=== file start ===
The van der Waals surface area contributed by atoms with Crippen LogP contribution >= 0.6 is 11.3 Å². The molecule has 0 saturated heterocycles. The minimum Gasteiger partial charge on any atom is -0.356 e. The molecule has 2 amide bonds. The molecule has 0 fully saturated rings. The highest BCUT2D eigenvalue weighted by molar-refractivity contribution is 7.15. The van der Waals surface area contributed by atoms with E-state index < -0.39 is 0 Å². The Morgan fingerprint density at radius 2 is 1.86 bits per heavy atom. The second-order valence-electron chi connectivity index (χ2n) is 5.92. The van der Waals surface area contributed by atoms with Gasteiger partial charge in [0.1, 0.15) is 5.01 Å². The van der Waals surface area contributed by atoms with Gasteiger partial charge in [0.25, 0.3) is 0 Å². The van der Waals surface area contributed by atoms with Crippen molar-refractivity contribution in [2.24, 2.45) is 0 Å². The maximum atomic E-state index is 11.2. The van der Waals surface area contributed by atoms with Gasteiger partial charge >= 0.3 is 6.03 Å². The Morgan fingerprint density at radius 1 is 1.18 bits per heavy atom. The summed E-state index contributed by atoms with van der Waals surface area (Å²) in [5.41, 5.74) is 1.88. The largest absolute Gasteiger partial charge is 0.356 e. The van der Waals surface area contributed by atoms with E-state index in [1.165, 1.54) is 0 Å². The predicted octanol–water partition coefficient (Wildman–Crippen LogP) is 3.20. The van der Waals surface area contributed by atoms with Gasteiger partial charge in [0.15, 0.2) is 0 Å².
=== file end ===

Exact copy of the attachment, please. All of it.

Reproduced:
The van der Waals surface area contributed by atoms with Crippen LogP contribution >= 0.6 is 11.3 Å². The molecule has 0 saturated heterocycles. The minimum Gasteiger partial charge on any atom is -0.356 e. The molecule has 2 amide bonds. The molecule has 0 fully saturated rings. The highest BCUT2D eigenvalue weighted by molar-refractivity contribution is 7.15. The van der Waals surface area contributed by atoms with E-state index < -0.39 is 0 Å². The Morgan fingerprint density at radius 2 is 1.86 bits per heavy atom. The second-order valence-electron chi connectivity index (χ2n) is 5.92. The van der Waals surface area contributed by atoms with Gasteiger partial charge in [0.1, 0.15) is 5.01 Å². The van der Waals surface area contributed by atoms with Gasteiger partial charge in [0.25, 0.3) is 0 Å². The van der Waals surface area contributed by atoms with Crippen molar-refractivity contribution in [2.24, 2.45) is 0 Å². The maximum atomic E-state index is 11.2. The van der Waals surface area contributed by atoms with Gasteiger partial charge >= 0.3 is 6.03 Å². The Morgan fingerprint density at radius 1 is 1.18 bits per heavy atom. The summed E-state index contributed by atoms with van der Waals surface area (Å²) in [5.41, 5.74) is 1.88. The largest absolute Gasteiger partial charge is 0.356 e. The van der Waals surface area contributed by atoms with E-state index in [1.165, 1.54) is 0 Å². The predicted octanol–water partition coefficient (Wildman–Crippen LogP) is 3.20. The van der Waals surface area contributed by atoms with Gasteiger partial charge in [0.15, 0.2) is 0 Å².